The Case of Sally Challen TV - Justice for Women online -
In 2011 Sally Challen was convicted of murdering her husband Richard. For six years her lawyer has been working to quash her conviction. The Case of Sally Challen, caption, BBC 2019
Such a bizarre act out of the blue. ibid. law dude
Fewer than 10% of those who try to appeal against conviction are successful. ibid. caption
Sally’s defence team claimed she was not guilty of murder, arguing for the lesser charge of manslaughter on the grounds of ‘diminished’ responsibility’. ibid.
There was the issue of the hammer; there was a lot of discussion as to whether Mrs Challen brought the hammer in the house. The offence took place in the kitchen. ibid. legal dude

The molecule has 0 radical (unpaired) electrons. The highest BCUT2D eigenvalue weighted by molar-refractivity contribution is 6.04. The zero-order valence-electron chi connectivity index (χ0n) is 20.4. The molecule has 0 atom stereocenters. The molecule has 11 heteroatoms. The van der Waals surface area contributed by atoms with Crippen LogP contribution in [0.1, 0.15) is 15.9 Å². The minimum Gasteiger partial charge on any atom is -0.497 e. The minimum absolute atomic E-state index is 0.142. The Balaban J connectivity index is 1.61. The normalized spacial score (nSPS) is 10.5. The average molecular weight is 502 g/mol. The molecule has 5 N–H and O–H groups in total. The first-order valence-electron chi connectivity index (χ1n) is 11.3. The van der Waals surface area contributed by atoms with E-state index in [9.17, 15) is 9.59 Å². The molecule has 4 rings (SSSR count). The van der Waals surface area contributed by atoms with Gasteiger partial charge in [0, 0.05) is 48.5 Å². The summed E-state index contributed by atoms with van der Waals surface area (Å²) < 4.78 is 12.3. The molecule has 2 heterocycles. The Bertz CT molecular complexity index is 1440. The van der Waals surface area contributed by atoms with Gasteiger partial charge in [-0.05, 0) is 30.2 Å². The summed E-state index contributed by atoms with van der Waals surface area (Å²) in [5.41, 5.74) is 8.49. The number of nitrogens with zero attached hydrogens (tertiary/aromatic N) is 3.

The jury’s verdict that it was murder was unanimous. ibid. caption
Sally’s legal team have asked Professor Evan Stark, an expert on coercive control, to assist with the case. ibid. caption
Harriet will not be arguing coercive control on its own. She has brought in forensic psychiatrist Gwen Adshead to assess Sally’s mental state. ibid.
27 February 2019 Appeal: Sally’s case is the first time the offence of coercive control will be used as a partial defence to murder: ‘We shall quash that conviction.’ ibid.
After serving eight years and ten months, Sally Challen was released from prison. ibid.
Sally killed Richard in 2010 after years of being controlled and humiliated by him. At the time of her conviction, ‘coercive control’ was not a crime in England and Wales, only becoming recognised in law as a form of domestic abuse in 2015 …
On 27th and 28th February the Court of Appeal heard new evidence and Sally’s conviction was overturned and a retrial ordered. In June 2019, prosecutors accepted Sally’s plea to manslaughter and was sentenced to 14 years. She walked free due to time already served. Justice for Women online article